Wed, 27 April 2016
This is a big humdinger of an episode as the gang invites Josh Williamson (Nailbiter, Ghosted, Birthright) on to the show to talk about his current books from his creator-owned Image Comics series, Nailbiter, to his miniseries for Disney's The Haunted Mansion. We also talk his upcoming run on The Flash for DC Comics, his past career as a comics retailer, and some of the bizarre sights in the backwoods of the Pacific Northwest.
Without missing a beat after the interview, the boys then talk about the life and legacy of His Royal Badness, Prince. The gang reflects on how his career impacted their lives along with some urban legends and anecdotes involving the Purple One. A very full discussion this week.
Nailbiter #21 is out in comic shops everywhere and on Comixology on Wednesday, May 4; the first four volumes collecting the series' first twenty issues are out now.
The Haunted Mansion #3 is out in comic shops everywhere and on Comixology on Wednesday, May 18.
The Flash #1 is out in comic shops everywhere and on Comixology on Wednesday, June 22.
Wed, 27 April 2016
Another text-based review from Sam!
There's something I find really cool and genuine about minimalist, relatively low budget sci fi films (Looper, Ex Machina, 10 Cloverfield Lane). They kind of capture that DYI aesthetic and science fiction rooted in emotion readily present in Bradbury books and sci fi flicks from the 70s and 80s (Close Encounters of the Third Kind, Starman, ET: The Extraterrestrial) that just aren't around all that much anymore and I connect with so much more than the bigger budget fare (Oblivion, Tomorrowland). Midnight Special definitely falls in the former group.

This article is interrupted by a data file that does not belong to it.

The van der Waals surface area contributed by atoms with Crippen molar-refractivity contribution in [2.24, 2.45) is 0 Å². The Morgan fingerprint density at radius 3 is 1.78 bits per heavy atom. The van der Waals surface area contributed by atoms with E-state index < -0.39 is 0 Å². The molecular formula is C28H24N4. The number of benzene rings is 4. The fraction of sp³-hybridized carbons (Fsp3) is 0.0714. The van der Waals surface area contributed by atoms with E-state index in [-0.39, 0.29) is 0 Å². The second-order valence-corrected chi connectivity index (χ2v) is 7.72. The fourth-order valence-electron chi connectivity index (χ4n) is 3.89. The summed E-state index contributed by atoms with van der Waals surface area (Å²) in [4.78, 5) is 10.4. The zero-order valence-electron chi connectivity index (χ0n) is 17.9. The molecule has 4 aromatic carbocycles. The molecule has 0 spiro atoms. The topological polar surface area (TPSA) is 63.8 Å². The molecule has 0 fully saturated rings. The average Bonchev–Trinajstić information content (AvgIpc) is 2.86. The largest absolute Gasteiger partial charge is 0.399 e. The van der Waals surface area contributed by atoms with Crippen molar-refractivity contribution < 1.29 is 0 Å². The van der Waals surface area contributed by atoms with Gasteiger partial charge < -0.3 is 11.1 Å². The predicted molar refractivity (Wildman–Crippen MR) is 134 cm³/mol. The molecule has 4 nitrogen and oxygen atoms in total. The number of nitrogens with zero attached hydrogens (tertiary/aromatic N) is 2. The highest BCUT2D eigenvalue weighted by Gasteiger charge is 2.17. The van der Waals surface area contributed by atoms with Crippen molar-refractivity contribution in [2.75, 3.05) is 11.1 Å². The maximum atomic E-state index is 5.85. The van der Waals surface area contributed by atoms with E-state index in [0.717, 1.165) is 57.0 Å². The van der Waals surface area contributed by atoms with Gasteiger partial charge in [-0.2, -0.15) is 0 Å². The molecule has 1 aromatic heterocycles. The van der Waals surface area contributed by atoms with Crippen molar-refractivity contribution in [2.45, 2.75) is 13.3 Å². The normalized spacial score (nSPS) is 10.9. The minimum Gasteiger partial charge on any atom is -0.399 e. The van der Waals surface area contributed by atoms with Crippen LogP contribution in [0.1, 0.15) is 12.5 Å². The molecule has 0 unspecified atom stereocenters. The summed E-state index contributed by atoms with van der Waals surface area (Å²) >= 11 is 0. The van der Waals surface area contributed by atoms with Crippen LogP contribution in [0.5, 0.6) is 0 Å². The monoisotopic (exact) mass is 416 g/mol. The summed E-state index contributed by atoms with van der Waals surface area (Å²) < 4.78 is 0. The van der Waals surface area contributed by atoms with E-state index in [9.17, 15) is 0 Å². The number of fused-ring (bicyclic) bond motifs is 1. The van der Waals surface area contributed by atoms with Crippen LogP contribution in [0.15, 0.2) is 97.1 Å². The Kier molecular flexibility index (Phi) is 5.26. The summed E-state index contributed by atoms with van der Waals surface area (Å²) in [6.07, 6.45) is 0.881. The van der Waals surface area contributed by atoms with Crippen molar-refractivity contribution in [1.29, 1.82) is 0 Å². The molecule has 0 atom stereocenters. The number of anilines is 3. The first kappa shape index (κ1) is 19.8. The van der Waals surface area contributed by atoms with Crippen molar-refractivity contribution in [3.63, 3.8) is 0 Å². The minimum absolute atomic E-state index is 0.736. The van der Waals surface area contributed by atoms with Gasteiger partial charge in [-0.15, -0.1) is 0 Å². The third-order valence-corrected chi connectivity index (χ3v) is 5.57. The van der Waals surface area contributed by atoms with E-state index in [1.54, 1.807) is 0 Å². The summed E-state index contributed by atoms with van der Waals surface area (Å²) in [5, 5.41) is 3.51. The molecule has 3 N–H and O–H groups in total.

Midnight Special has wayward old friends Roy and Lucas (Played by Michael Shannon and Joel Edgerton, respectively) teaming up to covertly escort Roy's son, Alton, to an unspecified location in the American South. Roy's young son is capable of some particularly unique feats and he has a mysterious date with destiny that Roy knows his sickly son needs to make.
The furtive nature of their journey is one of necessity: Alton is being hunted by the federal government (Led by Adam Driver as bookish NSA agent, Paul) who view Alton as a weapon, a Waco-themed cult who view him as their savior, and local authorities who think Roy just up and kidnapped his kid from his adoptive couple. Roy and Lucas quietly brandish guns as every pair of headlights could be a different hunter. And those Texan roads sure seem to stretch on forever after dark.
At its core, Midnight Special is at once a story about ordinary people forced to deal with scenarios beyond their natural comprehension and a metaphor for parenthood; Roy has to protect his son from the outside world and then ultimately let him go for whatever fate has in store for him out of his control.
The entire cast brings their A-game and the film is expertly shot; the constraints on the film due to budget are never really felt, not even in the special effects shots. Midnight Special is a performance-driven chase film with sci fi influences running deep. Beautifully paced, shot, and performed, the film doesn't answer all the questions it asks but (I suppose like parenthood) that was never really the goal. A great low budget indie sci fi film (That was a lot of adjectives) and worth checking out if like that sort of sub-genre.
Category:First Impressions -- posted at: 11:25am EST